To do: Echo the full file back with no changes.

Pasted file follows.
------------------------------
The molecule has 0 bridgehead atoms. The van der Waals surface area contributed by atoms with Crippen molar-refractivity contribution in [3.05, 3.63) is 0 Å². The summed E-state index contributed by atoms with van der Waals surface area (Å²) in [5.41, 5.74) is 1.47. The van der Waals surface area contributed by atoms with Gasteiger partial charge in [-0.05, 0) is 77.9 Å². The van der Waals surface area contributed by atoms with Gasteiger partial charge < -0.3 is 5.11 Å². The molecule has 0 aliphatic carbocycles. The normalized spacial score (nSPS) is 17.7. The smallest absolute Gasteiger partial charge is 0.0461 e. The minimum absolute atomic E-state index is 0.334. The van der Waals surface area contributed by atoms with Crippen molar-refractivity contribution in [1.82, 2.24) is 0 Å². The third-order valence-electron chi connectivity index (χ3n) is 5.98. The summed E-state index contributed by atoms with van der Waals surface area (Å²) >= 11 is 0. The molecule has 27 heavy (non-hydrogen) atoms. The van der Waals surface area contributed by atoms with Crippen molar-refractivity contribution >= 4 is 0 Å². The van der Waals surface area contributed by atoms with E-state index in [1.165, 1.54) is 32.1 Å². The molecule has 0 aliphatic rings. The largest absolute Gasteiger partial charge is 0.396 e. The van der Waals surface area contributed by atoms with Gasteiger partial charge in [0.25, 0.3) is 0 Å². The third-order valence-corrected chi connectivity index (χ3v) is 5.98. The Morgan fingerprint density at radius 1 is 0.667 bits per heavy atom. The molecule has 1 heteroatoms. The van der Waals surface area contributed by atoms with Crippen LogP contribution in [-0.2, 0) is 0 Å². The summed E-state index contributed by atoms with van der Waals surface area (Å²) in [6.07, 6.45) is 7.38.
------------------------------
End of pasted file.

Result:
The molecule has 0 bridgehead atoms. The van der Waals surface area contributed by atoms with Crippen molar-refractivity contribution in [3.05, 3.63) is 0 Å². The summed E-state index contributed by atoms with van der Waals surface area (Å²) in [5.41, 5.74) is 1.47. The van der Waals surface area contributed by atoms with Gasteiger partial charge in [-0.05, 0) is 77.9 Å². The van der Waals surface area contributed by atoms with Gasteiger partial charge < -0.3 is 5.11 Å². The molecule has 0 aliphatic carbocycles. The normalized spacial score (nSPS) is 17.7. The smallest absolute Gasteiger partial charge is 0.0461 e. The minimum absolute atomic E-state index is 0.334. The van der Waals surface area contributed by atoms with Crippen molar-refractivity contribution in [1.82, 2.24) is 0 Å². The third-order valence-electron chi connectivity index (χ3n) is 5.98. The summed E-state index contributed by atoms with van der Waals surface area (Å²) >= 11 is 0. The molecule has 27 heavy (non-hydrogen) atoms. The van der Waals surface area contributed by atoms with Crippen molar-refractivity contribution >= 4 is 0 Å². The van der Waals surface area contributed by atoms with E-state index in [1.165, 1.54) is 32.1 Å². The molecule has 0 aliphatic rings. The largest absolute Gasteiger partial charge is 0.396 e. The van der Waals surface area contributed by atoms with Gasteiger partial charge in [0.25, 0.3) is 0 Å². The third-order valence-corrected chi connectivity index (χ3v) is 5.98. The Morgan fingerprint density at radius 1 is 0.667 bits per heavy atom. The molecule has 1 heteroatoms. The van der Waals surface area contributed by atoms with Crippen LogP contribution in [-0.2, 0) is 0 Å². The summed E-state index contributed by atoms with van der Waals surface area (Å²) in [6.07, 6.45) is 7.38.